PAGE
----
English is studied by every pupil in the school. It combines study of literary texts and language work.
Julian Girdham, BA (Oxford University), HDipEd (Head of Department)
Liam Canning, BA (Dublin University), HDipEd
Kate Smith, BA (University College, Dublin), PGDipEd (Currently on leave)
Evan Jameson, BA (University College, Dublin), HDipEd
Emma Duggan, MA, PGCE.
Jean Morley, BA, PGDE
Patrick Tice, BA
All pupils are divided into English sets at random (so sets are not defined by ability). In almost every year there are five lessons a week. Occasional English as a Second Language classes can be offered, but it is expected that everyone taking standard classes can speak and write fluently.
In 2016-17 English became the first subject to take the new JCSA. The course starts in First Form, though there is no external assessment in this year. An oral assessment takes place in the final term of Second Form, encouraging individual expression and fluency. In Third Form another assessment is completed on a collection of texts, followed by an Assessment Task (10% of final grade) and there is a terminal state examination (90% of final grade).
The easiest way to see what is done for this state course is to go to the official JCSA site here – http://jct.ie/english/english
Generally, we aim to give a broad grounding in the basics of language and literature, partly through a wide variety of models, and in particular to enthuse our pupils to read a lot, and to think about what they read. This is a crucial element in the development of their own writing. In each of these years there is a weekly supervised reading class in the Library, during which pupils must read books associated with English. First and Second Forms are examined about their reading, and Third Form complete a major book report; all Junior Forms are also given suggested reading lists in association with the Library.
The TY course was the first in the College, starting in 1994; it focusses on substantial development of pupils’ writing and reading skills in this crucial year, bridging the considerable gap between the Junior and Leaving Certificates. This is a year when pupils are really stretched.
In the first term, pupils complete a major Extended Essay (of at least 3,000 words) on at least three different literary works by different authors. While teachers offer advice and guidance, the essay is nevertheless researched, organised and written completely by pupils themselves. In the second part of the course, they complete a Work Portfolio of shorter pieces (stories, personal descriptions, essays) which is submitted at the end of the year. Both the Extended Essay and the Work Portfolio develop the crucial skills of drafting and re-drafting.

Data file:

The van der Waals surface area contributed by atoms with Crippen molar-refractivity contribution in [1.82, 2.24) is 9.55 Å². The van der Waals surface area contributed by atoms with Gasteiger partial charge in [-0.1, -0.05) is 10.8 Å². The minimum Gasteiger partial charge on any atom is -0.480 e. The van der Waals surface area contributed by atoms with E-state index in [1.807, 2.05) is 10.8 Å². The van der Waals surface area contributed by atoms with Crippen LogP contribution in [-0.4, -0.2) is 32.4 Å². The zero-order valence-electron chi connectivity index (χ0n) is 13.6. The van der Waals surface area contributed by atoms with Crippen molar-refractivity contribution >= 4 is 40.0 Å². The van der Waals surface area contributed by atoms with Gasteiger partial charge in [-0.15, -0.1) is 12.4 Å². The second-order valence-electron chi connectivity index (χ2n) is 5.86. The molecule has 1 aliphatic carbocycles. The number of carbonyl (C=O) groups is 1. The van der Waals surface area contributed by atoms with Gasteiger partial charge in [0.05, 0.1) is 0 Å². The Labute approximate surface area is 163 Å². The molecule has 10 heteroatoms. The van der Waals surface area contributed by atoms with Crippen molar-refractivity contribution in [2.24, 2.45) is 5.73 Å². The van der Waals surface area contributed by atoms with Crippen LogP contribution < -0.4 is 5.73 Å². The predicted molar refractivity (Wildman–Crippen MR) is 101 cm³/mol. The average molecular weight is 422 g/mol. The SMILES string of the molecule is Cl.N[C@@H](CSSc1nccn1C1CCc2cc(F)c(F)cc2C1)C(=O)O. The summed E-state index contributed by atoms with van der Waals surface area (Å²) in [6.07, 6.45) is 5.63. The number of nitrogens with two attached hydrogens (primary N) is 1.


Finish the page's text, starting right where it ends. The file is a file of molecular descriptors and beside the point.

During the year a Shakespeare play, a modern novel and a modern play are studied in class. In addition, pupils rotate to teachers other than their regular one in short courses on poetry (such as Yeats, Chaucer, Shakespeare, creative writing and the visual image in poetry) and the use of film.
At the end of the year at the TY English Evening the best Work Portfolio pieces are read out in front of peers, parents, next year’s TY, and a visiting expert, who comments on the pieces and on the nature of writing. In line with general College Transition Year policy, there are exams at the end of the first two terms.
All pupils sit the Leaving Certificate English exam, and almost all at Higher Level. There are two terminal papers, with equal marks given to Literature and Language. In the literature course, a Shakespeare play, three comparative texts and a substantial selection of poetry are studied over two years. Pupils also have to develop their skill in long and short essay form, and in comprehension, for the final paper.
The Department gives five awards each year: Senior English, Junior English, Senior Poetry, Junior Poetry and Knowledge of Shakespeare. Pupils also frequently compete in national competitions in poetry and essay-writing.
The Department established one of the first subject websites in Ireland in 2006, www.sccenglish.ie. Over the years this has showcased much pupil writing, as well as provided resources, as received several awards for innovation. Along with other subjects, iPads are used in the junior forms, and the internal Firefly system backs these up with resources, as well as for senior pupils. Online work is done extensively in Transition Year, particularly using G Suite for Education. The Department is also active on Twitter, and produces revision podcasts for pupils.
Department teachers are very much involved in drama productions, including the Senior and Junior plays. Periodically there is a production of a play by Shakespeare.
Theatre Expeditions & Lectures
The Department frequently takes pupils to the wide variety of theatrical productions in Dublin, such as, in the last two years ‘King Lear’, ‘Waiting for Godot’ and ‘The Curious Incident of the Dog in the Night-Time’. Pupils also go to author readings inside and outside school.
The Department often publishes its own textbooks for Junior and Senior Cycle. There are more details on www.sccenglish.ie.